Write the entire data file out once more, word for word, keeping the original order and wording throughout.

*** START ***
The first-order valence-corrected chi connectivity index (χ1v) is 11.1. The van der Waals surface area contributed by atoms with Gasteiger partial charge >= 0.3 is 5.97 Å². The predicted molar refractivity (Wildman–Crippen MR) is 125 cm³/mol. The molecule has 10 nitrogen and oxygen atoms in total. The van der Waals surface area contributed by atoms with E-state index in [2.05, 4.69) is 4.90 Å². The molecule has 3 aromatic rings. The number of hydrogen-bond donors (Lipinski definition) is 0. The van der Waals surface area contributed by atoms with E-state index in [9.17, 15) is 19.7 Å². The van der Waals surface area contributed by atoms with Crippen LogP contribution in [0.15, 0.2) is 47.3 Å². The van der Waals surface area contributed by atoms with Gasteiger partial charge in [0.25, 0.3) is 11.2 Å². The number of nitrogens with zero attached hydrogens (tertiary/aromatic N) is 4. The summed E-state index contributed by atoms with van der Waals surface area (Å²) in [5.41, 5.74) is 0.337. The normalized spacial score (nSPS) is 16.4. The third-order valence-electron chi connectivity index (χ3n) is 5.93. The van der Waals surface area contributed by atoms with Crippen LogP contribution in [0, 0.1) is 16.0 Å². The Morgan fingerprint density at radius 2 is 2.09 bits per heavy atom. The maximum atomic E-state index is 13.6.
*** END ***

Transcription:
The first-order valence-corrected chi connectivity index (χ1v) is 11.1. The van der Waals surface area contributed by atoms with Gasteiger partial charge >= 0.3 is 5.97 Å². The predicted molar refractivity (Wildman–Crippen MR) is 125 cm³/mol. The molecule has 10 nitrogen and oxygen atoms in total. The van der Waals surface area contributed by atoms with E-state index in [2.05, 4.69) is 4.90 Å². The molecule has 3 aromatic rings. The number of hydrogen-bond donors (Lipinski definition) is 0. The van der Waals surface area contributed by atoms with E-state index in [9.17, 15) is 19.7 Å². The van der Waals surface area contributed by atoms with Crippen LogP contribution in [0.15, 0.2) is 47.3 Å². The van der Waals surface area contributed by atoms with Gasteiger partial charge in [0.25, 0.3) is 11.2 Å². The number of nitrogens with zero attached hydrogens (tertiary/aromatic N) is 4. The summed E-state index contributed by atoms with van der Waals surface area (Å²) in [5.41, 5.74) is 0.337. The normalized spacial score (nSPS) is 16.4. The third-order valence-electron chi connectivity index (χ3n) is 5.93. The van der Waals surface area contributed by atoms with Crippen LogP contribution in [0, 0.1) is 16.0 Å². The Morgan fingerprint density at radius 2 is 2.09 bits per heavy atom. The maximum atomic E-state index is 13.6.